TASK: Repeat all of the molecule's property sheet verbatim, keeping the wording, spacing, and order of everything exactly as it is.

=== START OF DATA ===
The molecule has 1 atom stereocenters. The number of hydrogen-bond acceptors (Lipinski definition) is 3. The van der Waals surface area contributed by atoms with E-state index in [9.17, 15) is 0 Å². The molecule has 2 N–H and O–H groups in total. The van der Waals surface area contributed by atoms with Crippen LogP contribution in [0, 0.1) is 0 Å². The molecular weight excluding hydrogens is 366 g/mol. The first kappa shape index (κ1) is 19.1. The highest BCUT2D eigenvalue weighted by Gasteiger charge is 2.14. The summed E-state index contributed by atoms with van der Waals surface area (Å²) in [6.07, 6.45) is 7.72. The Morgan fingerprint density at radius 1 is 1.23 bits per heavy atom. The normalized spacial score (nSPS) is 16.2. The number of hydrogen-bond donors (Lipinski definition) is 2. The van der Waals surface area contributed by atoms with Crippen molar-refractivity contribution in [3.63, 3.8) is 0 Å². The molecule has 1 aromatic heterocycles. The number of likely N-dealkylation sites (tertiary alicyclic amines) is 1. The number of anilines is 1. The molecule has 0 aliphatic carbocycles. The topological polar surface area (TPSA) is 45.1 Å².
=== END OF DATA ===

The molecule has 1 atom stereocenters. The number of hydrogen-bond acceptors (Lipinski definition) is 3. The van der Waals surface area contributed by atoms with E-state index in [9.17, 15) is 0 Å². The molecule has 2 N–H and O–H groups in total. The van der Waals surface area contributed by atoms with Crippen LogP contribution in [0, 0.1) is 0 Å². The molecular weight excluding hydrogens is 366 g/mol. The first kappa shape index (κ1) is 19.1. The highest BCUT2D eigenvalue weighted by Gasteiger charge is 2.14. The summed E-state index contributed by atoms with van der Waals surface area (Å²) in [6.07, 6.45) is 7.72. The Morgan fingerprint density at radius 1 is 1.23 bits per heavy atom. The normalized spacial score (nSPS) is 16.2. The number of hydrogen-bond donors (Lipinski definition) is 2. The van der Waals surface area contributed by atoms with Crippen molar-refractivity contribution in [3.63, 3.8) is 0 Å². The molecule has 1 aromatic heterocycles. The number of likely N-dealkylation sites (tertiary alicyclic amines) is 1. The number of anilines is 1. The molecule has 0 aliphatic carbocycles. The topological polar surface area (TPSA) is 45.1 Å².